• Provides procedure for lengthening the interval between calibration checks

    • During period of initial use of at least 10 days in the intended atmosphere, check the response daily to be sure there is nothing in the atmosphere which is poisoning the sensor(s).

    • Period of initial use must be of sufficient duration to ensure that the sensors are exposed to all conditions which might have an adverse effect on the sensors.


Industrial safety equipment association isea guidelines1
Industrial Safety Equipment Association (ISEA) Guidelines

  • If these tests demonstrate that it is not necessary to make adjustments, the time between checks may be lengthened

  • This interval should not be lengthened beyond thirty days

  • History of the instrument should be tracked or logged


Industrial safety equipment association isea guidelines2
Industrial Safety Equipment Association (ISEA) guidelines

  • Any conditions, incidents, or exposure to contaminants which might have an adverse effect on the sensors should trigger immediate re-verification before further use

  • Any changes in the work being done, or environment in which the instrument is being used should trigger re-verification by means of daily checking that it is safe to lengthen the interval between calibration checks


Conditions which should trigger immediate re verification of calibration
Conditions which should trigger immediate re-verification of calibration

  • If there is any doubt at any time as to the accuracy of the sensors, verify the calibration of the sensors by exposing them to known concentration test gas before further use!


Don t be afraid of calibration
Don’t be afraid of calibration! calibration

  • Modern designs make calibration easy and automatic

  • Keep the Calibration Materials With the Instrument!

  • All-In-One Calibration Mixtures Make Functional Testing Easy!


Is the concentration of gas used to calibrate instruments dangerous
Is the concentration of gas used to calibrate instruments dangerous?

Not at all!

Consider the concentration if you leaked an entire cylinder of CO cal gas into the interior space of a typical passenger van

Approximate interior volume of Honda Odyssey EX-L = 300 cubic feet

Typical cal gas cylinder holds 34 liters = 1.2 cubic feet @ 50 ppm CO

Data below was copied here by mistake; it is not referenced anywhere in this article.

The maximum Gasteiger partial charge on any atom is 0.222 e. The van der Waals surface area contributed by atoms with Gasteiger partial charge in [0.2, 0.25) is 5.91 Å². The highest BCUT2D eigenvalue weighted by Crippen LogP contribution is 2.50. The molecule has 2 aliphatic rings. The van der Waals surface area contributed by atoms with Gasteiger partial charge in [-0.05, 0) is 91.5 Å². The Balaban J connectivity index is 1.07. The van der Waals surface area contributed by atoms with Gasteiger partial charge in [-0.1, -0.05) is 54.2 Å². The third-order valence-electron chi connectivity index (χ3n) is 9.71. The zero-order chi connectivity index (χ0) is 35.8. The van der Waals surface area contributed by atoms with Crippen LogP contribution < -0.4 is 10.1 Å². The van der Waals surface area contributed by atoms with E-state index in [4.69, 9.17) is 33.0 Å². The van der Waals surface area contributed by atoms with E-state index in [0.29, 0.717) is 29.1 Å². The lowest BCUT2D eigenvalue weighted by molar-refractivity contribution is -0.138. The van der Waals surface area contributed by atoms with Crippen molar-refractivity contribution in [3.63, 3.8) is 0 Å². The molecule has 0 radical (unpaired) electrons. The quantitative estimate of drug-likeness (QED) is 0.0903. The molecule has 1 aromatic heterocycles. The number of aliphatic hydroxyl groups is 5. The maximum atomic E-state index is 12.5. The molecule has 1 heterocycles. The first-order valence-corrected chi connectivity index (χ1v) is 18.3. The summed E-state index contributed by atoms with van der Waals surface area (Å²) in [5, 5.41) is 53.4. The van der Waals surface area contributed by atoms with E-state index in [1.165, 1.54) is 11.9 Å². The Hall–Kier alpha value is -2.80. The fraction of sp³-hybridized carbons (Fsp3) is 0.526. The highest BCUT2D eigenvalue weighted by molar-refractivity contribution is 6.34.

1.2 cubic feet = 0.4% of the volume of the entire vehicle

50 ppm X .004 = concentration in vehicle = 0.2 ppm CO


What about a cylinder that contains 25 ppm h 2 s
What about a cylinder that contains 25 ppm H dangerous?2S? 

34 liters = 1.2 cubic feet @ 25 ppm H2S

10 X 10 X 10 room = 1,000 cubic feet

1.2 cubic feet = 0.12% of the volume of the entire room

25 ppm X .0012 = concentration in room = 0.03 ppm H2S

10’

10’


Record keeping
Record Keeping dangerous?

  • Documentation is critical!

  • Without good records you cannot defend or explain your procedures

  • If you don’t have the records to prove it was being done right -- it wasn’t!


Atmospheric hazards are frequently invisible to human senses
Atmospheric hazards are frequently invisible to human senses dangerous?

  • You don’t know whether it’s safe until it’s been tested!


Bump test manual procedure
Bump Test (Manual Procedure) dangerous?

  • Make sure the instrument is located in fresh air, turn on, and allow to warm up

  • Note readings, and perform fresh air zero if necessary

  • Attach calibration adapter; instrument will display "AutoCal menu"

  • Press "Exit" to show normal gas reading screen

  • Flow gas to sensors; alarms should activate, and readings should stabilize at expected values (if sensors fail to respond properly, instrument should be calibrated before further use)

  • Turn off gas, remove cal adapter and allow readings to stabilize at fresh air values


Bump test
Bump Test dangerous?

  • Response of sensors to Quad Mix (graphs)

  • Readings recorded while instrument operated in normal gas reading mode

  • Simultaneous response to all four gases, as well as match between cal gas concentrations and readings


Bump test1
Bump Test dangerous?